Measure charges and take action


I was recently quoted in the Part B Insider newsletter and here is the article; for a free sample of this and other publications, go to:

BILLING : Avoid Separation Anxiety When It Comes to Submitting Claims

Measure charges and take action, experts say.

So you’ve got a handle on your accounts receivable (A/R) and you know roughly how long it takes to get paid once you submit a bill. Congratulations -- now you’re ready to get started.

Getting a grip on your days in A/R is only half the battle. You can’t have any A/R unless you actually bill something. So you need to know how long it takes your practice to bill for services after you provide them.You also need to measure whether you’re billing all the services that you provide.

That’s why you need to measure your “gross charges,” which are the total amount of money you bill every month. You should be figuring out that number every month and comparing it against the previous year’s number for the same month. If the doctor looks busy, but the charges are going down or are stagnant, you may have a problem, says Randall Karpf with East Billing in East Hartford, Conn.

Sometimes this means you’re not billing all the services your doctor provides due to a coding problem.

But also, you may not be getting out the charges adequately. A healthy standard is to post all office visits or charges within 24 hours after the date of service, and all other services within five working days, says Reed Tinsley, CPA, CVA, CFP, CHBC, a health care accounting consultant in Houston, Tex. “Any practice that can’t get an office visit claim out the next day has something terribly wrong,” Tinsley says.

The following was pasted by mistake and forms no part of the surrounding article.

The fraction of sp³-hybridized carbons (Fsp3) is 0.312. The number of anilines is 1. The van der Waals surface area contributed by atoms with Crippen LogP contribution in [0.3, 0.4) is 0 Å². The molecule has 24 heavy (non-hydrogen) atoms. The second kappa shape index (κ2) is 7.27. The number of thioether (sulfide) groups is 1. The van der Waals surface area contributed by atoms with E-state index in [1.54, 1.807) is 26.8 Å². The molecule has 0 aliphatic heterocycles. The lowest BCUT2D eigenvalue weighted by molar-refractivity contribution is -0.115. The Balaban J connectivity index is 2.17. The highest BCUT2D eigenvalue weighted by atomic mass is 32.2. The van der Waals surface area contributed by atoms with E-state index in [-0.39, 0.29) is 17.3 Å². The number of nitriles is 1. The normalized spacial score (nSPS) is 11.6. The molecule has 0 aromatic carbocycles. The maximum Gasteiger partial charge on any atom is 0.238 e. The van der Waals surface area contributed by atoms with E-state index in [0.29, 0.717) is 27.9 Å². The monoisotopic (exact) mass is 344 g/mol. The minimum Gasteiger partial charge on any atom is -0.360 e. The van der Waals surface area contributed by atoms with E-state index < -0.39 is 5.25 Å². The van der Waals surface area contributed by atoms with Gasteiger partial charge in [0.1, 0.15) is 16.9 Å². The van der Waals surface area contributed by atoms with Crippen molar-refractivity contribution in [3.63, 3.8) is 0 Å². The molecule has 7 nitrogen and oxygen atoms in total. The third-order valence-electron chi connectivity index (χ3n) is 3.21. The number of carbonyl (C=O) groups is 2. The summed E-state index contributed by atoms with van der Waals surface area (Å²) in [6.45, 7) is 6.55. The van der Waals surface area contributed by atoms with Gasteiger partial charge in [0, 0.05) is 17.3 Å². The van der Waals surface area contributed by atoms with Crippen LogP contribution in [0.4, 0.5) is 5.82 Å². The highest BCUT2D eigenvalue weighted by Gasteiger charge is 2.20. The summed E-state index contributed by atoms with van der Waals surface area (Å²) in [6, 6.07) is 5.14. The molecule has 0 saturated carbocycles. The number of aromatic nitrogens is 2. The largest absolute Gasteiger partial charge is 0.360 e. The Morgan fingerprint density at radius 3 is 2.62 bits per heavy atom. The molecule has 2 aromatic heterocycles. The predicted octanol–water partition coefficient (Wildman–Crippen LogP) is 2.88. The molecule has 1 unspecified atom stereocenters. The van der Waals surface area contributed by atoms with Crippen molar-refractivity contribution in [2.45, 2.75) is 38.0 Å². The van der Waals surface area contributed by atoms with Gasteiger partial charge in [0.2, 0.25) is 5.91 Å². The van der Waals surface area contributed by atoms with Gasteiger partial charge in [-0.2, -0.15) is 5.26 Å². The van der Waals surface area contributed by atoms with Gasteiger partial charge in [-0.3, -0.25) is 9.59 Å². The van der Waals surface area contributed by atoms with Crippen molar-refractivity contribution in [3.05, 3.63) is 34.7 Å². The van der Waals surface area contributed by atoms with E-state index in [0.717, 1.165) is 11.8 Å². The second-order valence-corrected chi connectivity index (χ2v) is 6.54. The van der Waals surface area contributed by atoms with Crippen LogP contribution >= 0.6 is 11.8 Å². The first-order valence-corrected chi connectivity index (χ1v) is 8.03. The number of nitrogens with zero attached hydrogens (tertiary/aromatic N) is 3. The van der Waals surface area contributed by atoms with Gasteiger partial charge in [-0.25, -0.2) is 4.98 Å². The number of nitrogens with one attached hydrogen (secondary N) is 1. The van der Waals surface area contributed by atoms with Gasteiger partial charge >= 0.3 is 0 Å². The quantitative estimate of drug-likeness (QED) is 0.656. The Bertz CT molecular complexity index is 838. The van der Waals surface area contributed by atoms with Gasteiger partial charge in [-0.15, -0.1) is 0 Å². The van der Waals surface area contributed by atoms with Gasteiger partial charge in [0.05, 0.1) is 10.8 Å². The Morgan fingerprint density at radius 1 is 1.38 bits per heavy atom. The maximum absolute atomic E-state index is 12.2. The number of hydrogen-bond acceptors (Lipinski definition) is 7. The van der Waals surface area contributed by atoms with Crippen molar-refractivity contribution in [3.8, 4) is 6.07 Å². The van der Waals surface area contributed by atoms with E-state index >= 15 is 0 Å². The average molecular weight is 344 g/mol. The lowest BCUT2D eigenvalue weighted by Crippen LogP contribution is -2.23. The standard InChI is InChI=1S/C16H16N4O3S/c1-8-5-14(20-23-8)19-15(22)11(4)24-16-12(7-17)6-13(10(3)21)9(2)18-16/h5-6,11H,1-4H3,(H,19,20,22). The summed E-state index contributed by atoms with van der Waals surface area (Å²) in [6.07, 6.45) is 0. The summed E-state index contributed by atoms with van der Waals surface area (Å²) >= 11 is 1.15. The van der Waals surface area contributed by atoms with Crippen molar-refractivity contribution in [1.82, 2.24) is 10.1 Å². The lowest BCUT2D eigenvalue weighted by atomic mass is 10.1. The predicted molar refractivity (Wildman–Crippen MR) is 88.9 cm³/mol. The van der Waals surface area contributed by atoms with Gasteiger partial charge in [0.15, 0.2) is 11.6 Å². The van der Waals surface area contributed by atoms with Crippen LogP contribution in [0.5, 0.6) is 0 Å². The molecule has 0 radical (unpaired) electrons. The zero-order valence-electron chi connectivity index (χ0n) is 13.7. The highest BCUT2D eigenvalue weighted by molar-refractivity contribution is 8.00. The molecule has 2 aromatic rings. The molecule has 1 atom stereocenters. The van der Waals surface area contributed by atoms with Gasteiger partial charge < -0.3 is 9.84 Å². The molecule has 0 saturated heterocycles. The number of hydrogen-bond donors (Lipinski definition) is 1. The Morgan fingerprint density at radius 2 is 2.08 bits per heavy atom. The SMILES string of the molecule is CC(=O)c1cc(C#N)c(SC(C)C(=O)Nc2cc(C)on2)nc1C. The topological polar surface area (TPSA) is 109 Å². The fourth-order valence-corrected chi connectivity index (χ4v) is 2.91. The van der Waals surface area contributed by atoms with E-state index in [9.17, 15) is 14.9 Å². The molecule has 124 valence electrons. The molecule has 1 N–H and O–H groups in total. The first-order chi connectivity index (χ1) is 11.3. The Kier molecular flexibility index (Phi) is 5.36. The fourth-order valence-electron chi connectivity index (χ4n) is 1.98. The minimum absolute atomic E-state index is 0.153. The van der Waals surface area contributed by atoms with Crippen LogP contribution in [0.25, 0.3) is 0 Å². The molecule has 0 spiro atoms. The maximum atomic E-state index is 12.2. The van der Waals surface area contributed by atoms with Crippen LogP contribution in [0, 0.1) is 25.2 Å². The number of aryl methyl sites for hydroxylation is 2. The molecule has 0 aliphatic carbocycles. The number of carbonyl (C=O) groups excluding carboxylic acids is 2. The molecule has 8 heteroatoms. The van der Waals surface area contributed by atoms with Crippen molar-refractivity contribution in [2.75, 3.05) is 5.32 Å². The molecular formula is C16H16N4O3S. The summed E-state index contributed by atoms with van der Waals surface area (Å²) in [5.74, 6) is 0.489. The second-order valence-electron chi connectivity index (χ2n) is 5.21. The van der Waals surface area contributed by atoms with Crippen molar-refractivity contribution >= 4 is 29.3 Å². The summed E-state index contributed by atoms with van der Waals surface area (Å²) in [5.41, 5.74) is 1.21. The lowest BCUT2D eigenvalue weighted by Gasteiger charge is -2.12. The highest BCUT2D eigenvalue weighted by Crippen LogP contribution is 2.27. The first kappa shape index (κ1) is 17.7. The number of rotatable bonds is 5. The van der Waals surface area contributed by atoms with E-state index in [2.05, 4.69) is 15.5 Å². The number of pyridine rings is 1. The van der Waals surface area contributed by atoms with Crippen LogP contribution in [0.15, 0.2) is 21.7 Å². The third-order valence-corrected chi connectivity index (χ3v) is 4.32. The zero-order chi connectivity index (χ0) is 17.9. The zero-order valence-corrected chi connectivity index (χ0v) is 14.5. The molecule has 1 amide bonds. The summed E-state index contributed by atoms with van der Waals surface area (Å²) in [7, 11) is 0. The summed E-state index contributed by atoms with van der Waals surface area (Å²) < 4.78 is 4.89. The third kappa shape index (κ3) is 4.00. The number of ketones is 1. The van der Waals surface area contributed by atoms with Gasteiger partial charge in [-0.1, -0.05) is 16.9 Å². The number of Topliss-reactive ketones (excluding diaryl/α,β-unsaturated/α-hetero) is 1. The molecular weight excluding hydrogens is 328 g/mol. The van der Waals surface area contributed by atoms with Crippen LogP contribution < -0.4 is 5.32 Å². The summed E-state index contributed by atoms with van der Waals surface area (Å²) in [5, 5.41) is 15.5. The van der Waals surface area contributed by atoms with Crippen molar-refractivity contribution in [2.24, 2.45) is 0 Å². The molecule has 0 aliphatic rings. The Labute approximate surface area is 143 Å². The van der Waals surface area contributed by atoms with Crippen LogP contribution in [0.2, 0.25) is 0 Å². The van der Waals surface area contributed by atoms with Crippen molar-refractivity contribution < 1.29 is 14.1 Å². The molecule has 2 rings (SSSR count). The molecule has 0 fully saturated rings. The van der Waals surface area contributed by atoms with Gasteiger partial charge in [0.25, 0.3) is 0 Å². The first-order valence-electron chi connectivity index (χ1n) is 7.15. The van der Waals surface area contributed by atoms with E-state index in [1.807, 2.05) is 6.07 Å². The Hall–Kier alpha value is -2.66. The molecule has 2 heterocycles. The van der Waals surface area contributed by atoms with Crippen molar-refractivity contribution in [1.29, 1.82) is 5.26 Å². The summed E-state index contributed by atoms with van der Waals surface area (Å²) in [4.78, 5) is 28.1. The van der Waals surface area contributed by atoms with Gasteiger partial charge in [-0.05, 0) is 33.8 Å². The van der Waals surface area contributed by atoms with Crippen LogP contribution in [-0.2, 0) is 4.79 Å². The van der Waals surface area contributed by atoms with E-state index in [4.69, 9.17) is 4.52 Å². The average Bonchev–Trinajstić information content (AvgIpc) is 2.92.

The goal is for your gross charges to be higher than the year before, Tinsley explains.

Many practices either don’t measure things like days in A/R or gross charges, or else they don’t know what to do with those numbers once they have them.

Then the next thing to track is collections. If your charges are going up but your collections are going down, you need to investigate why.

Keep in mind: If your practice has declining profitability, don’t succumb to the temptation to cut staff,Tinsley urges. If anything, this may be a signal that you need to hire an extra person to speed up billing or work on collections.

“When you start cutting out overhead as a knee jerk reaction to profitability, you are harming the practice,” Tinsley says. “You can nickel and dime overhead but you can’t significantly cut it without harming the practice. The whole focus of management should be how to grow the top line.”

Best bet: Create a long-term plan to address the issue of declining profitability by identifying the real issues your practice is facing and creating ways to tackle them -- rather than using a “Band-Aid solution” of cutting people, Tinsley says.

Have questions? I’m here to help.

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